The Essential Prayer for Now and All Time

By Rev. Steve Kindle

If the only prayer you say in your entire life is thank you, that will be enough.
Meister Eckhart, Theologian, Mystic

On the way to Jerusalem Jesus was going through the region between Samaria and Galilee. As he entered a village, ten lepers approached him. Keeping their distance, they called out, saying, ‘Jesus, Master, have mercy on us!’ When he saw them, he said to them, ‘Go and show yourselves to the priests.’ And as they went, they were made clean. Then one of them, when he saw that he was healed, turned back, praising God with a loud voice. He prostrated himself at Jesus’ feet and thanked him. And he was a Samaritan. Then Jesus asked, ‘Were not ten made clean? But the other nine, where are they? Luke 17:11-17

Give thanks in all circumstances; for this is the will of God in Christ Jesus for you. 1 Thess. 5:18
(This verse should not be understood to mean that the circumstances are the will of God. Rather, that it is God’s will that we give thanks in all circumstances. After all, Ecclesiastes says that “time and chance happen to all people.”)

Isn’t it interesting that humans must be taught to be thankful? We teach our children, “What do you say to that nice lady for the cookie?” And the child responds with, “Thank you.” The presumption being that no “Thank you” would be forthcoming without the prompting. I suspect that we Americans, among the most well-to-do people on earth, take our blessings too much for granted. It’s almost as though we are especially deserving.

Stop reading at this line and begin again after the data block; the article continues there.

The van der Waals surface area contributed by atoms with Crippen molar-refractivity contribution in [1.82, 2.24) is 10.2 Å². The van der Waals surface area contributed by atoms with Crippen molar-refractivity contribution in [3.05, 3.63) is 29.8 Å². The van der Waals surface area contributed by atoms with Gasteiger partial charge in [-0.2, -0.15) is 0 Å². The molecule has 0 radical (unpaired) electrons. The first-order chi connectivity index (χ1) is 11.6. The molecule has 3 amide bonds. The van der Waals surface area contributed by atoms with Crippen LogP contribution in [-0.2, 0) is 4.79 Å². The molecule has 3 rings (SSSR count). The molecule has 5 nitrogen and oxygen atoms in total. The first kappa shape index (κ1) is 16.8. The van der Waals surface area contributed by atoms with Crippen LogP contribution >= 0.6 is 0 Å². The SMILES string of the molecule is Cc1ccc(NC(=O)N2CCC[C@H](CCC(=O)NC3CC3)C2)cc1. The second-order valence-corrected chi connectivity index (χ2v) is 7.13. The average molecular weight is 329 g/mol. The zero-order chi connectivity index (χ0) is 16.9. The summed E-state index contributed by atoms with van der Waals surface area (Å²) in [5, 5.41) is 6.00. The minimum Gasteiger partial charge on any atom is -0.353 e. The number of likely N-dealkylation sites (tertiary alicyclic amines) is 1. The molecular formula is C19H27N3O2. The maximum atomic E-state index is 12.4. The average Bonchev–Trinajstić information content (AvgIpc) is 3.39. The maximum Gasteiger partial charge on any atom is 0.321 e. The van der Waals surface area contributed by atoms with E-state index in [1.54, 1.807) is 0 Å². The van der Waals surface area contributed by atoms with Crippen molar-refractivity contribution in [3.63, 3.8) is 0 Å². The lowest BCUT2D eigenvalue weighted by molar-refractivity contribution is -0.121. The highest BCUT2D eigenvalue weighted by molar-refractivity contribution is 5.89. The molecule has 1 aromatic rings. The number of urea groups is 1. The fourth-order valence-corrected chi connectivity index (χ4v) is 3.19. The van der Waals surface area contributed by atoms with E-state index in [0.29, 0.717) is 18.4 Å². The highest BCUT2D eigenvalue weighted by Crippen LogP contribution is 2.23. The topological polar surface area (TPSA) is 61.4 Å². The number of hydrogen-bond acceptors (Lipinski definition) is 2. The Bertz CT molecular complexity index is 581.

It’s tempting to make up excuses for the nine lepers who continued on their way without offering thankfulness for their cure. Indeed, we make excuses for ourselves, all the time. Imagine how these outcasts must have felt upon realizing they were free of their dreadful disease. The first place they would want to go would be to their loved ones. Maybe they would thank Jesus later. But, is there any excuse at all?

One might also wonder, for what would these lepers be thankful as lepers? How would Paul’s advice serve them? We could ask this of those who have lost loved ones, or their jobs, or their health in this COVID-19 pandemic. For what could we possibly be thankful?

For those about to die: That I have been permitted to live at all.
For those who lost their loved ones: That I have had their love and presence with me for a time.
For those who lost their livelihood: That my community is helping me get on my feet again.

These are not Pollyannaish sentiments. They reflect realities that we too often take for granted. Thankfulness, whether for a cookie or a life, is always a realization that all good things come from God regardless who the messengers are, and what regrettable things may accompany them. We are not in a good place now, and we may be there for some time. We have a choice before us: Will we rue our circumstances, or will we remain thankful for all the good that surrounds us?

I am thankful for Zoom, for a pastor and spouse who enrich our worship and watch over us, for a congregation who enriches my life, for a wife and family, and friends who love me and forgive me for my failures, for the breath I am now taking and the one to come, for the means to produce this article, that I don’t have leprosy (coronavirus), and most of all, for a God who accompanies me through life, come what may. God—thank you!

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